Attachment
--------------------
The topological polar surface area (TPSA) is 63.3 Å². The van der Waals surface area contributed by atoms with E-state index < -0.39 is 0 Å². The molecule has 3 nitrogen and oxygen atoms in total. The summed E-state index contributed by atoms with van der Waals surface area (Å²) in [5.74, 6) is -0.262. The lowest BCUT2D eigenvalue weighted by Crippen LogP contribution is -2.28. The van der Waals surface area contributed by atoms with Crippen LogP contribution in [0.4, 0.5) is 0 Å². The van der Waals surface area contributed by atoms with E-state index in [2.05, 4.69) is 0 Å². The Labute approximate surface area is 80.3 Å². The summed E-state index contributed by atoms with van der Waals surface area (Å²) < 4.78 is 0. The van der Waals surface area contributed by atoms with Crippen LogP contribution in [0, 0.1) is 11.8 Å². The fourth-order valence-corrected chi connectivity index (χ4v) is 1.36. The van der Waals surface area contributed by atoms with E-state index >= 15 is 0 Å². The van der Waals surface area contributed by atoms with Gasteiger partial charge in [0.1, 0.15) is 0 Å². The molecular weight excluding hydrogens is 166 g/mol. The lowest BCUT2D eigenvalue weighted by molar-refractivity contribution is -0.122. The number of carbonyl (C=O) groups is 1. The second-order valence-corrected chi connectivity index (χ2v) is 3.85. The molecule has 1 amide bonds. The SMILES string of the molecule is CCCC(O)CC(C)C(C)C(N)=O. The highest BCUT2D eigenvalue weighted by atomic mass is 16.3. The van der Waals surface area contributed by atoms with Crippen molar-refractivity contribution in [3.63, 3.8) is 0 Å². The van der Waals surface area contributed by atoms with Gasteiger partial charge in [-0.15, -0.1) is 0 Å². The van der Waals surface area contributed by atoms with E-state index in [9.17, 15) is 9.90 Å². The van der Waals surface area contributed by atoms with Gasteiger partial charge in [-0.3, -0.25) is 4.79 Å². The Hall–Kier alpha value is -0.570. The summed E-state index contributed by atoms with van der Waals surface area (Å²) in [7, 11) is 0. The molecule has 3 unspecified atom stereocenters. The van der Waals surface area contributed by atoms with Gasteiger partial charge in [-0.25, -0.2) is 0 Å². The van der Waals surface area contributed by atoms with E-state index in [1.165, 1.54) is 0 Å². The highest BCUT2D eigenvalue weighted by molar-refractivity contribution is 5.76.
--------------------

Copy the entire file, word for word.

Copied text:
The topological polar surface area (TPSA) is 63.3 Å². The van der Waals surface area contributed by atoms with E-state index < -0.39 is 0 Å². The molecule has 3 nitrogen and oxygen atoms in total. The summed E-state index contributed by atoms with van der Waals surface area (Å²) in [5.74, 6) is -0.262. The lowest BCUT2D eigenvalue weighted by Crippen LogP contribution is -2.28. The van der Waals surface area contributed by atoms with Crippen LogP contribution in [0.4, 0.5) is 0 Å². The van der Waals surface area contributed by atoms with E-state index in [2.05, 4.69) is 0 Å². The Labute approximate surface area is 80.3 Å². The summed E-state index contributed by atoms with van der Waals surface area (Å²) < 4.78 is 0. The van der Waals surface area contributed by atoms with Crippen LogP contribution in [0, 0.1) is 11.8 Å². The fourth-order valence-corrected chi connectivity index (χ4v) is 1.36. The van der Waals surface area contributed by atoms with E-state index >= 15 is 0 Å². The van der Waals surface area contributed by atoms with Gasteiger partial charge in [0.1, 0.15) is 0 Å². The molecular weight excluding hydrogens is 166 g/mol. The lowest BCUT2D eigenvalue weighted by molar-refractivity contribution is -0.122. The number of carbonyl (C=O) groups is 1. The second-order valence-corrected chi connectivity index (χ2v) is 3.85. The molecule has 1 amide bonds. The SMILES string of the molecule is CCCC(O)CC(C)C(C)C(N)=O. The highest BCUT2D eigenvalue weighted by atomic mass is 16.3. The van der Waals surface area contributed by atoms with Crippen molar-refractivity contribution in [3.63, 3.8) is 0 Å². The van der Waals surface area contributed by atoms with Gasteiger partial charge in [-0.15, -0.1) is 0 Å². The van der Waals surface area contributed by atoms with E-state index in [9.17, 15) is 9.90 Å². The van der Waals surface area contributed by atoms with Gasteiger partial charge in [-0.3, -0.25) is 4.79 Å². The Hall–Kier alpha value is -0.570. The summed E-state index contributed by atoms with van der Waals surface area (Å²) in [7, 11) is 0. The molecule has 3 unspecified atom stereocenters. The van der Waals surface area contributed by atoms with Gasteiger partial charge in [-0.25, -0.2) is 0 Å². The van der Waals surface area contributed by atoms with E-state index in [1.165, 1.54) is 0 Å². The highest BCUT2D eigenvalue weighted by molar-refractivity contribution is 5.76.